The Molina de Aragon tourist office with some info on the former monastery and museum:

Other things to see here with more time are

The Church of Santa Clara, a wonderful example of roman style architecture.  It was built in the second half of the 12C, the Church of Santa Maria la Mayor de San Gil with a nice retable and baptismal fonts. The Church San Felipe 17C Gothic style; from outside see the roman style Chapel de la Soledad, Church Santa Maria del Condé, Church of San Pedro all modified in the 17C. You see the picturesque puente romano or viejo or old roman bridge over the Gallo river, a medieval work.

As an anecdote, the Vuelta de España or tour of Spain bicycle race passed by here last August 17 2021 on the 4th stage won by Fabio Jakobsen of Netherlands. The course was from Burgo de Osma to Molina de Aragon.

The Spain tourist board on Molina de Aragon

For reference the town of Molina de Aragon webpage: http://Noticias | Microsites (

There you go folks, another dandy in my beloved Spain and wonderful region of Castilla La Mancha, in country Spain from its foundations. Enjoy Molina de Aragon , the town and the thrill of driving in mountain barren areas is good indeed.

And remember, happy travels, good health, and many cheers to all!!!

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August 23, 2021

Iglesia de la Natividad de Nuestra Señora of Arcas del Villar!!!

So I am on a binge on taken you to seldom seen places of my beloved Spain, after all driving is heaven in Spain ,everything under the Sun! We drove many years around here with wonderful memories of my dear late wife Martine and the boys, always on the road warrior ways to find jewels in the arid lands of Don Quijote! And we arrived in the Province of Cuenca , in the autonomous region of Castilla La Mancha to the nice small town of Arcas del Villar and its wonderful Church of the Nativity of Our Lady. . I like to tell you a bit more on this off the beaten path jewel.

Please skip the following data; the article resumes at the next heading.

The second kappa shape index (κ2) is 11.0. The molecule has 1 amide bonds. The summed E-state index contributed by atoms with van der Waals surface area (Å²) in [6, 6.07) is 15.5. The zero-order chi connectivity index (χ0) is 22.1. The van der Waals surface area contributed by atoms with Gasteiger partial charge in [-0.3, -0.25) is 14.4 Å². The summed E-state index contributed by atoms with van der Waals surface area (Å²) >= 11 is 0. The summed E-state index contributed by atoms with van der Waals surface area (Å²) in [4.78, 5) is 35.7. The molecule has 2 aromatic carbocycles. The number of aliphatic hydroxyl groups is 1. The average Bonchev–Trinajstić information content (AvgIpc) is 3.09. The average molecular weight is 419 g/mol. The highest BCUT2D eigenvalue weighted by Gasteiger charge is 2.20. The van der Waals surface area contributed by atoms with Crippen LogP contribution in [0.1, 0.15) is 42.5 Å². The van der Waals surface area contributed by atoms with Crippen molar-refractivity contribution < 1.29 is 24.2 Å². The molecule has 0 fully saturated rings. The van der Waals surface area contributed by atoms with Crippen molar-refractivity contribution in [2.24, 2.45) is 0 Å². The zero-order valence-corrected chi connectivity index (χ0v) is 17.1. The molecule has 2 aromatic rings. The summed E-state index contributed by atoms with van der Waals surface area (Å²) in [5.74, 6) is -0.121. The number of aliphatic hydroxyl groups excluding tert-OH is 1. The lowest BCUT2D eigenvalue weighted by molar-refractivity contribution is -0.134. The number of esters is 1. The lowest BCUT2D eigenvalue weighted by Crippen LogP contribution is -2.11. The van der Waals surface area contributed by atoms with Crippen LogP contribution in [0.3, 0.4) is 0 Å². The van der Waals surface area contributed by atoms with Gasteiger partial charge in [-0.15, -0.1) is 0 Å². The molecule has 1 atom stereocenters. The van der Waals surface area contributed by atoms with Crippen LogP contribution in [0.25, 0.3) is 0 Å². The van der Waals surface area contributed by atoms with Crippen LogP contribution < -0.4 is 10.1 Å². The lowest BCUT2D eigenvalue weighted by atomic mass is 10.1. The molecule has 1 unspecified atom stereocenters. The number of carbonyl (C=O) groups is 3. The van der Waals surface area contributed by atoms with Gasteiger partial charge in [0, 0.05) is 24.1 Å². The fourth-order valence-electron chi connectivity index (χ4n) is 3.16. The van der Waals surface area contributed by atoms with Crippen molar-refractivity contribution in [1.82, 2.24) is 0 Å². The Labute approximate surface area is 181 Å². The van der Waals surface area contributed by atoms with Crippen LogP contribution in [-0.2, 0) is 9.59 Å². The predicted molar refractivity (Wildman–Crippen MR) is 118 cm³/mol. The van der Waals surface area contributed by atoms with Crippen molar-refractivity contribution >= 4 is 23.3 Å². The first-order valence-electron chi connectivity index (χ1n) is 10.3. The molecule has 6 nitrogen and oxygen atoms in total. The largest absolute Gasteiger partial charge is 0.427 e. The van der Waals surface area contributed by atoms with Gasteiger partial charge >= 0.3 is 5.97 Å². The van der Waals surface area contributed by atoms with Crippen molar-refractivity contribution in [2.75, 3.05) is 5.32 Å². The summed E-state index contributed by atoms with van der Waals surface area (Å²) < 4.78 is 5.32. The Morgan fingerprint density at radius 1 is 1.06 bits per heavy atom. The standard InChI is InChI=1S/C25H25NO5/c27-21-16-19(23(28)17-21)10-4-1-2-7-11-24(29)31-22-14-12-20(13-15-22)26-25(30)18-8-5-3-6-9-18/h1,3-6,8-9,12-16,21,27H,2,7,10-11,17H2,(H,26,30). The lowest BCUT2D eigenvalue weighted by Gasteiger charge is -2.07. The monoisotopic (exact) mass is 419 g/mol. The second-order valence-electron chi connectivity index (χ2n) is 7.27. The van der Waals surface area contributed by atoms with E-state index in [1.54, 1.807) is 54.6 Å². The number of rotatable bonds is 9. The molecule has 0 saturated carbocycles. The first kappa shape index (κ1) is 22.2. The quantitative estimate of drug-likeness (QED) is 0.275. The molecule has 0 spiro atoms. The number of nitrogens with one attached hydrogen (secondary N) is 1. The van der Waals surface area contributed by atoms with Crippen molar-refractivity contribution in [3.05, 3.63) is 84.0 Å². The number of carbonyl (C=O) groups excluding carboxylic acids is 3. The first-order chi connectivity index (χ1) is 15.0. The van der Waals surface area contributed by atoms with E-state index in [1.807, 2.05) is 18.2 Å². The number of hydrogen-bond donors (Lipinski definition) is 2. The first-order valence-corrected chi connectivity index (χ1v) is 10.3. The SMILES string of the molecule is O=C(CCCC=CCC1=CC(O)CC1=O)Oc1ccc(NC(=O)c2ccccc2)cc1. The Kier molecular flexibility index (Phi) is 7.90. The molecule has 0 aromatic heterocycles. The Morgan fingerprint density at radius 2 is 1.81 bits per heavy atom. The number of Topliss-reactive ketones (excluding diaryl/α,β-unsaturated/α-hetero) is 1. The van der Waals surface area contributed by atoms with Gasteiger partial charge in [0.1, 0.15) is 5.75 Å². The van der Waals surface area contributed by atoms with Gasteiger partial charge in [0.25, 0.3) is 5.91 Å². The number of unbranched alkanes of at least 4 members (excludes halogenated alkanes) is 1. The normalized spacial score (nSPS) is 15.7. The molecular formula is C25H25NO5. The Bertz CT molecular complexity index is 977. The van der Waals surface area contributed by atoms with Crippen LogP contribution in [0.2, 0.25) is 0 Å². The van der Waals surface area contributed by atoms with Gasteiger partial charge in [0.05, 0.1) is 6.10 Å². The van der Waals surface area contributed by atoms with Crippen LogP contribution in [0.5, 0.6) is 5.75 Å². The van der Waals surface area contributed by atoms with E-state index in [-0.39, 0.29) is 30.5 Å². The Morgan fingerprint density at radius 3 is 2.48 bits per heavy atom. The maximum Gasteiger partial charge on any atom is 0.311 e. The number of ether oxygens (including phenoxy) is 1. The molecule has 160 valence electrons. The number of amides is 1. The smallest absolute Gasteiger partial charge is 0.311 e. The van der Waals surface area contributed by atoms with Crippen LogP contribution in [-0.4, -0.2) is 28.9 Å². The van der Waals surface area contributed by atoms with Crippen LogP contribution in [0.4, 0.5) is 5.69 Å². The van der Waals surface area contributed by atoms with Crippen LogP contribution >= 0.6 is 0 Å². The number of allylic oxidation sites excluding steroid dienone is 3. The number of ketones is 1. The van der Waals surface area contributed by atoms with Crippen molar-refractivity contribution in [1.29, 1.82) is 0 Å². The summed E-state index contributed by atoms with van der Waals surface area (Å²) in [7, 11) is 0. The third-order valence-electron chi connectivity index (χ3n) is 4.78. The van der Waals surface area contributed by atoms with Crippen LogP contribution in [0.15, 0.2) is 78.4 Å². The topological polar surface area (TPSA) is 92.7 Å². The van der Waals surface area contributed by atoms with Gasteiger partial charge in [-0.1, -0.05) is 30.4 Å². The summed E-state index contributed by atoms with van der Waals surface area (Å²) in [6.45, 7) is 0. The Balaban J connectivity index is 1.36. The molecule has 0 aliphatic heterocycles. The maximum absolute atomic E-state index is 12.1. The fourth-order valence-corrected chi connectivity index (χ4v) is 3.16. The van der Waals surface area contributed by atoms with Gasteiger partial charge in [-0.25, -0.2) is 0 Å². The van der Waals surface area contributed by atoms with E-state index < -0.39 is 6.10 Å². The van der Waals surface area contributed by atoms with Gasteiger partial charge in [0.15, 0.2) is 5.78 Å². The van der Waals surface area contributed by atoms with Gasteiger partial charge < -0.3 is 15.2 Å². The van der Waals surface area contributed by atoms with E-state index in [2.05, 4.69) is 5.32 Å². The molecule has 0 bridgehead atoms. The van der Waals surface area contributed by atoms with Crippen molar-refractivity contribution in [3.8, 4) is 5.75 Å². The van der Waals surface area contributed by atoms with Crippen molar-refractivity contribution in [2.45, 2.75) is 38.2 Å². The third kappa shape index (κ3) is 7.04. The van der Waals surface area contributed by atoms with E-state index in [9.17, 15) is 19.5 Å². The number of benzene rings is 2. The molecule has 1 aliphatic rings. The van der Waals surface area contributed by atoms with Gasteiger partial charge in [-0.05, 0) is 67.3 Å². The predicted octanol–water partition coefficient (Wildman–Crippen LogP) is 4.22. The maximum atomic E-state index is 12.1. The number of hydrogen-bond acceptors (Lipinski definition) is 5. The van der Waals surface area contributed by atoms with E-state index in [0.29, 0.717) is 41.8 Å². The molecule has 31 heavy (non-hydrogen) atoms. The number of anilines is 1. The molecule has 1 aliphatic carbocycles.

However, for this road warrior, the best to come and see here is the Church or Iglesia de la Natividad de Nuestra Señora. Church of the Nativity of Our Lady. The style is Roman turning into Gothic from the 13C. The exterior has a flat wall annex to the main building with arches to hold three bells and the front door romanique with five arches; the interior there is a nice Chapel dedicated to the Virgin of the Higa (fig) and a Christ.



It is a Romanesque transitional church, from the 13C, from a single nave from which the presbytery is passed through a triumphal arch of half a point. It has a semicircular apse with a Romanesque window in the center and an eave with carved corbels. The entire apse is lined with ashlar stone. Outside there are the belfry, apart but attached, with arches aimed at sheltering three bells and the Romanesque façade with five archivolts also targeted as it corresponds to the transition of both styles. Its decor is austere with bowel , except for the overall nave that has a very simple geometric decoration. The capitals have a vegetal decoration.



Inside, both the nave and the presbytery are covered with coffered ceilings. It got a choir at its lower base, wooden. A side chapel covered by a vault was built in 1623. The image of the Christ and that of the Virgin of the Higa are venerated.




This Church of the Natividad de Nuestra Señora is a rare Romanesque specimen because of its situation quite south of the area of expansion of this style in the Iberian Peninsula.

The city of Arcas on its history:

The Castilla La Mancha tourist office on Arcas:

There you go folks, another dandy in lovely countryside of my beloved Spain, you need a car to see these beauties and well worth the price. Enjoy the post on Arcas del Villar as I

And remember, happy travels, good health,and many cheers to all!!!